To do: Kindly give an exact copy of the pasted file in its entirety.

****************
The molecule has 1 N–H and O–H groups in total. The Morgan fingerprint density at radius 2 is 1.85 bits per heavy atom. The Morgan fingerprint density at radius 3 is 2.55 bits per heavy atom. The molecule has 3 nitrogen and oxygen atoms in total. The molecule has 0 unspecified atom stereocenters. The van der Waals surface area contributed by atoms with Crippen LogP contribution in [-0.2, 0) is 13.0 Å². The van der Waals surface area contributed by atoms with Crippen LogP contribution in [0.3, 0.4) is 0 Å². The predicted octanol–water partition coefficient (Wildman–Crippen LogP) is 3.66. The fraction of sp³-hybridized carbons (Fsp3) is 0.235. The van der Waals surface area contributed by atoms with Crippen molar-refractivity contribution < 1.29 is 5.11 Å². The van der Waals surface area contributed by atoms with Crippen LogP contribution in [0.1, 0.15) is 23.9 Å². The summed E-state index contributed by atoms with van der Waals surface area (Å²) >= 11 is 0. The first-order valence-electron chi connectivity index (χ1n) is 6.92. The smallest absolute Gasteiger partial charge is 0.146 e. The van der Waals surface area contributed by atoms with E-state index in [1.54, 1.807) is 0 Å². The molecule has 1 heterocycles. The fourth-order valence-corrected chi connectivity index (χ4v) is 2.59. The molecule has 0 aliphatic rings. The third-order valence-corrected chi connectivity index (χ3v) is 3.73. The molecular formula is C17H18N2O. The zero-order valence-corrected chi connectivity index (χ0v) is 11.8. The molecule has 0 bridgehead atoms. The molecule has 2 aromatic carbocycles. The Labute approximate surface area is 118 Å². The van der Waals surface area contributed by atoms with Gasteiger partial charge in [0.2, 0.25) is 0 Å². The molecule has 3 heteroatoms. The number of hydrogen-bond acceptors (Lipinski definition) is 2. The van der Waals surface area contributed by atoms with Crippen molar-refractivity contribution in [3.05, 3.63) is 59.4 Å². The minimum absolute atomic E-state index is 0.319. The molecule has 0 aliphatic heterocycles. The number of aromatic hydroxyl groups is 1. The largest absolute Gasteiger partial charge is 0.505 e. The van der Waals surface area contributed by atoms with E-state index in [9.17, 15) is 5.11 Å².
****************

The molecule has 1 N–H and O–H groups in total. The Morgan fingerprint density at radius 2 is 1.85 bits per heavy atom. The Morgan fingerprint density at radius 3 is 2.55 bits per heavy atom. The molecule has 3 nitrogen and oxygen atoms in total. The molecule has 0 unspecified atom stereocenters. The van der Waals surface area contributed by atoms with Crippen LogP contribution in [-0.2, 0) is 13.0 Å². The van der Waals surface area contributed by atoms with Crippen LogP contribution in [0.3, 0.4) is 0 Å². The predicted octanol–water partition coefficient (Wildman–Crippen LogP) is 3.66. The fraction of sp³-hybridized carbons (Fsp3) is 0.235. The van der Waals surface area contributed by atoms with Crippen molar-refractivity contribution < 1.29 is 5.11 Å². The van der Waals surface area contributed by atoms with Crippen LogP contribution in [0.1, 0.15) is 23.9 Å². The summed E-state index contributed by atoms with van der Waals surface area (Å²) >= 11 is 0. The first-order valence-electron chi connectivity index (χ1n) is 6.92. The smallest absolute Gasteiger partial charge is 0.146 e. The van der Waals surface area contributed by atoms with E-state index in [1.54, 1.807) is 0 Å². The molecule has 1 heterocycles. The fourth-order valence-corrected chi connectivity index (χ4v) is 2.59. The molecule has 0 aliphatic rings. The third-order valence-corrected chi connectivity index (χ3v) is 3.73. The molecular formula is C17H18N2O. The zero-order valence-corrected chi connectivity index (χ0v) is 11.8. The molecule has 0 bridgehead atoms. The molecule has 2 aromatic carbocycles. The Labute approximate surface area is 118 Å². The van der Waals surface area contributed by atoms with Gasteiger partial charge in [0.2, 0.25) is 0 Å². The molecule has 3 heteroatoms. The number of hydrogen-bond acceptors (Lipinski definition) is 2. The van der Waals surface area contributed by atoms with Crippen molar-refractivity contribution in [3.05, 3.63) is 59.4 Å². The minimum absolute atomic E-state index is 0.319. The molecule has 0 aliphatic heterocycles. The number of aromatic hydroxyl groups is 1. The largest absolute Gasteiger partial charge is 0.505 e. The van der Waals surface area contributed by atoms with E-state index in [9.17, 15) is 5.11 Å².